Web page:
December 25, 2007

Sandbox

My nephew Nathan loves trucks. Obviously, he needed a sandbox to use his trucks in. So I decided to build him one for Christmas.

My main goal was, of course, to build a functional sandbox that Nathan would enjoy playing in. My secondary goal was to build a bizarre sandbox that would amuse me and confuse his friends' parents.

In researching sandboxes on the internet, I learned exactly three things. One, it's nice to have a place for grownups to sit while the kid is playing in the sand. Two, sandboxes need a cover so they don't get soaked in the rain or used as a litterbox by local cats. Three, sandboxes need drainage for when you inevitably forget to put the cover on before it rains. (My sister, another friend, and I were discussing the sandbox project in the ladies room at an antique show. As we left the bathroom, an unknown woman in one of the stalls yelled desperately after us, "Drainage! Your sandbox needs drainage!!!")

We decided that, based on the space available in our yard and the estimated number of children who would be playing in it, 4' x 7' would be the appropriate size. The design that I came up with was based on the human circulatory system. I'm not sure exactly why I thought this would be a good subject for a two-year-old's sandbox, although Nathan actually does enjoying looking through Grey's Anatomy, which is no doubt why I chose the cover of Grey's Anatomy to work from. As a nod to Nathan's interest in trucks, I made it sort of a cybernetic circulatory system, with wheels in place of the heart and a rather extraneous steering wheel.

Step one was to build a base that would allow for sufficient drainage. I used half inch plywood on a 2x4 frame, with three-sixteenth inch holes drilled in it for drainage at regular intervals.

I built the frame around the base out of 1x12, with profiles cut into it so as to suggest the shape of a man's torso with arms out and fists pressed together. The front of the frame was formed by the forearms and fists meeting in the middle. The sides sloped up to form the upper arms. I put in plexi cutouts in the sides so I could cut away the opening under the upper arms. My hope was that this would emphasize the arm shape and provide a neat little glance into the stria of the sand in the box. The back of the frame was the actual torso, so in addition to the frame, I cut a piece of 1x to suggest a cross-section through the shoulders, which also functions as a seat.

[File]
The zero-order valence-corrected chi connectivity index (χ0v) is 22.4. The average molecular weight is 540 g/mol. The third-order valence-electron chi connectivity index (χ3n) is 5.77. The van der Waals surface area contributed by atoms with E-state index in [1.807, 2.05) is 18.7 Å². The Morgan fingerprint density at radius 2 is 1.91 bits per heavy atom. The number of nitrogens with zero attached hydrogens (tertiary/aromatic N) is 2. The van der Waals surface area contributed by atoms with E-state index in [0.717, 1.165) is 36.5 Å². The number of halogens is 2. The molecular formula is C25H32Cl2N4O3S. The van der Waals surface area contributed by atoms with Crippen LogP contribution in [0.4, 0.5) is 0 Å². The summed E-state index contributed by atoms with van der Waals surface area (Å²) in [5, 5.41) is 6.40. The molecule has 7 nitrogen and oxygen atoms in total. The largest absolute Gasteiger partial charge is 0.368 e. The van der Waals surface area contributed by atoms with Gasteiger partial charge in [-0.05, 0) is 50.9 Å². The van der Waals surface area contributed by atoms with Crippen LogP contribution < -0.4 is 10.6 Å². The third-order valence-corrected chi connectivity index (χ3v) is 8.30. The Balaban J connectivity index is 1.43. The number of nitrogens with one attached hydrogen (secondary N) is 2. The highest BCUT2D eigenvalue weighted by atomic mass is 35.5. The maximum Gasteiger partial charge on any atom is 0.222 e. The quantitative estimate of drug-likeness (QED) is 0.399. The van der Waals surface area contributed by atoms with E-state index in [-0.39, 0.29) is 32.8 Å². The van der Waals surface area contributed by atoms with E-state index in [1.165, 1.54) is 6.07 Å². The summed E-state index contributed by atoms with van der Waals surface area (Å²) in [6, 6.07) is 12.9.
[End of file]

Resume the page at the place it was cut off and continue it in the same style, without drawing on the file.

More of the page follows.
That was all the structure I was planning, but my brother-in-law pointed out that a sandbox designed to be used with trucks really ought to include a ramp. So I came up with one that flipped in and out and cut some curves into the sides so it would look less incongruous. It wasn't perhaps as integrated with the overall design as it might have been, but experience has proved that it was, indeed a worthwhile addition.

After a few coats of clear sealant (I had decided to stick with a natural wood look), I lined the inside of the sandbox with a couple layers of landscape cloth, so I would still have drainage without the sand leaking out the holes I had drilled. I then laid down a layer of that springy stuff that goes under carpets to keep them from sliding around. I thought this would make a nice soft bottom for the sandbox, but I had to remove it after a few months of sandbox use, because it kept collecting sand underneath it, so that the functional sand depth kept dropping.

To complete my torso concept I painted the head onto the canvas that was destined to be the underside of the sandbox cover. Instead of skin, I gave it a woodgrain effect so it would appear more continuous with the wood of the sandbox. Then, using the cover image of my Grey's Anatomy book, I painted in veins and arteries.

Once the paint was dry, I sewed the canvas underside together with the blue vinyl I had bought for the upper side of the cover. With the lid complete, I was able to position it on the back of the sandbox. Where each painted vein or artery on the cover met the back of the sandbox, I drilled a corresponding hole through the seat and screwed in a length of plastic tubing as a continuation of the vein or artery through which sand could be poured.

The last step was adding the wheels - three in the vicinity of the heart, eight little casters indicating the fingers (which have proved to be utterly useless), and an arbitrarily placed steering wheel in the upper right arm.

As of this writing, it has now been 17 months since I made this sandbox and Nathan still plays in it literally every day, so I would say that it has been a very successful present.

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